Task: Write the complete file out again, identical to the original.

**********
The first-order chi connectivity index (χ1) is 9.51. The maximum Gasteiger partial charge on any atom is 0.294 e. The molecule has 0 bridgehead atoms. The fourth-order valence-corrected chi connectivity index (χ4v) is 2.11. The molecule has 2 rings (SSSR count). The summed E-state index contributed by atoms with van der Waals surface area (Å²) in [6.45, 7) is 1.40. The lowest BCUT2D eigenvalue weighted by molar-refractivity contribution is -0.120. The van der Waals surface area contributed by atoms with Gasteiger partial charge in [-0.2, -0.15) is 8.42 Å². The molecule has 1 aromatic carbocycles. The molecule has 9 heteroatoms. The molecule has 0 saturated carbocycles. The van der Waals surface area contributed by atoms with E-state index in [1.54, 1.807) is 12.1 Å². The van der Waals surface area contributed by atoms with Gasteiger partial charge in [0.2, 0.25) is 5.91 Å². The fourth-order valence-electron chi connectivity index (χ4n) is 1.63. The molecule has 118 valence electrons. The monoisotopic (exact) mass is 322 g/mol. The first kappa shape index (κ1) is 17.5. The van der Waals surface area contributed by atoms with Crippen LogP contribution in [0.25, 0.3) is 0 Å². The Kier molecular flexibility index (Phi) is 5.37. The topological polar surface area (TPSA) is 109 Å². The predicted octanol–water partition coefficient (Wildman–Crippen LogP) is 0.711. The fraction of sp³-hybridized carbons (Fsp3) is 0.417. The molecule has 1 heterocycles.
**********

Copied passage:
The first-order chi connectivity index (χ1) is 9.51. The maximum Gasteiger partial charge on any atom is 0.294 e. The molecule has 0 bridgehead atoms. The fourth-order valence-corrected chi connectivity index (χ4v) is 2.11. The molecule has 2 rings (SSSR count). The summed E-state index contributed by atoms with van der Waals surface area (Å²) in [6.45, 7) is 1.40. The lowest BCUT2D eigenvalue weighted by molar-refractivity contribution is -0.120. The van der Waals surface area contributed by atoms with Gasteiger partial charge in [-0.2, -0.15) is 8.42 Å². The molecule has 1 aromatic carbocycles. The molecule has 9 heteroatoms. The molecule has 0 saturated carbocycles. The van der Waals surface area contributed by atoms with E-state index in [1.54, 1.807) is 12.1 Å². The van der Waals surface area contributed by atoms with Gasteiger partial charge in [0.2, 0.25) is 5.91 Å². The fourth-order valence-electron chi connectivity index (χ4n) is 1.63. The molecule has 118 valence electrons. The monoisotopic (exact) mass is 322 g/mol. The first kappa shape index (κ1) is 17.5. The van der Waals surface area contributed by atoms with Crippen LogP contribution in [0.25, 0.3) is 0 Å². The Kier molecular flexibility index (Phi) is 5.37. The topological polar surface area (TPSA) is 109 Å². The predicted octanol–water partition coefficient (Wildman–Crippen LogP) is 0.711. The fraction of sp³-hybridized carbons (Fsp3) is 0.417. The molecule has 1 heterocycles.